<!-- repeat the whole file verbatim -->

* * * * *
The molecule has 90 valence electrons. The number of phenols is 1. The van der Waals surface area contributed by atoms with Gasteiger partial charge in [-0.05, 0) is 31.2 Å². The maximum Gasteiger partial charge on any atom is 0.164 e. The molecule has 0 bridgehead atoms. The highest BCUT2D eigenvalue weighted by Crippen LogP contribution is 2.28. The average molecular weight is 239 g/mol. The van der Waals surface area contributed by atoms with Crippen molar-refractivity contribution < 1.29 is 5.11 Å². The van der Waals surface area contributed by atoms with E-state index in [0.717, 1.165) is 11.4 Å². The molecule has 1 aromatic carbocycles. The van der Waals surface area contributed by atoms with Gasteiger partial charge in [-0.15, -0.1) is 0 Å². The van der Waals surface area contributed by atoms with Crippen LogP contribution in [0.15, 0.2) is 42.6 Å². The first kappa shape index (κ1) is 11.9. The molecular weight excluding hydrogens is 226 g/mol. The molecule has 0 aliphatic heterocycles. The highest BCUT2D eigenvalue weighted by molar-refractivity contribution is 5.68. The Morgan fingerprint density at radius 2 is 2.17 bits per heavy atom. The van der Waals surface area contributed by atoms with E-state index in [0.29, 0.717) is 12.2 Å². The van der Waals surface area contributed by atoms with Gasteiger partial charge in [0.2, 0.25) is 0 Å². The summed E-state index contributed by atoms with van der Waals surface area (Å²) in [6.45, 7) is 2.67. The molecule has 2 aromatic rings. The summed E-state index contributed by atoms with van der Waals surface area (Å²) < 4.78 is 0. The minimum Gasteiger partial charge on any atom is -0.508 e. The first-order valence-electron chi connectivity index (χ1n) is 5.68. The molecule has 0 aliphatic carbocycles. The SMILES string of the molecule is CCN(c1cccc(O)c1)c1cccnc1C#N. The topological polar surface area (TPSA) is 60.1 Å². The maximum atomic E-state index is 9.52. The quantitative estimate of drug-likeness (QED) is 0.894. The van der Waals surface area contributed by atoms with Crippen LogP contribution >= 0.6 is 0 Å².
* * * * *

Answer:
The molecule has 90 valence electrons. The number of phenols is 1. The van der Waals surface area contributed by atoms with Gasteiger partial charge in [-0.05, 0) is 31.2 Å². The maximum Gasteiger partial charge on any atom is 0.164 e. The molecule has 0 bridgehead atoms. The highest BCUT2D eigenvalue weighted by Crippen LogP contribution is 2.28. The average molecular weight is 239 g/mol. The van der Waals surface area contributed by atoms with Crippen molar-refractivity contribution < 1.29 is 5.11 Å². The van der Waals surface area contributed by atoms with E-state index in [0.717, 1.165) is 11.4 Å². The molecule has 1 aromatic carbocycles. The van der Waals surface area contributed by atoms with Gasteiger partial charge in [-0.15, -0.1) is 0 Å². The van der Waals surface area contributed by atoms with Crippen LogP contribution in [0.15, 0.2) is 42.6 Å². The first kappa shape index (κ1) is 11.9. The molecular weight excluding hydrogens is 226 g/mol. The molecule has 0 aliphatic heterocycles. The highest BCUT2D eigenvalue weighted by molar-refractivity contribution is 5.68. The Morgan fingerprint density at radius 2 is 2.17 bits per heavy atom. The van der Waals surface area contributed by atoms with E-state index in [0.29, 0.717) is 12.2 Å². The van der Waals surface area contributed by atoms with Gasteiger partial charge in [0.2, 0.25) is 0 Å². The summed E-state index contributed by atoms with van der Waals surface area (Å²) in [6.45, 7) is 2.67. The molecule has 2 aromatic rings. The summed E-state index contributed by atoms with van der Waals surface area (Å²) < 4.78 is 0. The minimum Gasteiger partial charge on any atom is -0.508 e. The first-order valence-electron chi connectivity index (χ1n) is 5.68. The molecule has 0 aliphatic carbocycles. The SMILES string of the molecule is CCN(c1cccc(O)c1)c1cccnc1C#N. The topological polar surface area (TPSA) is 60.1 Å². The maximum atomic E-state index is 9.52. The quantitative estimate of drug-likeness (QED) is 0.894. The van der Waals surface area contributed by atoms with Crippen LogP contribution >= 0.6 is 0 Å².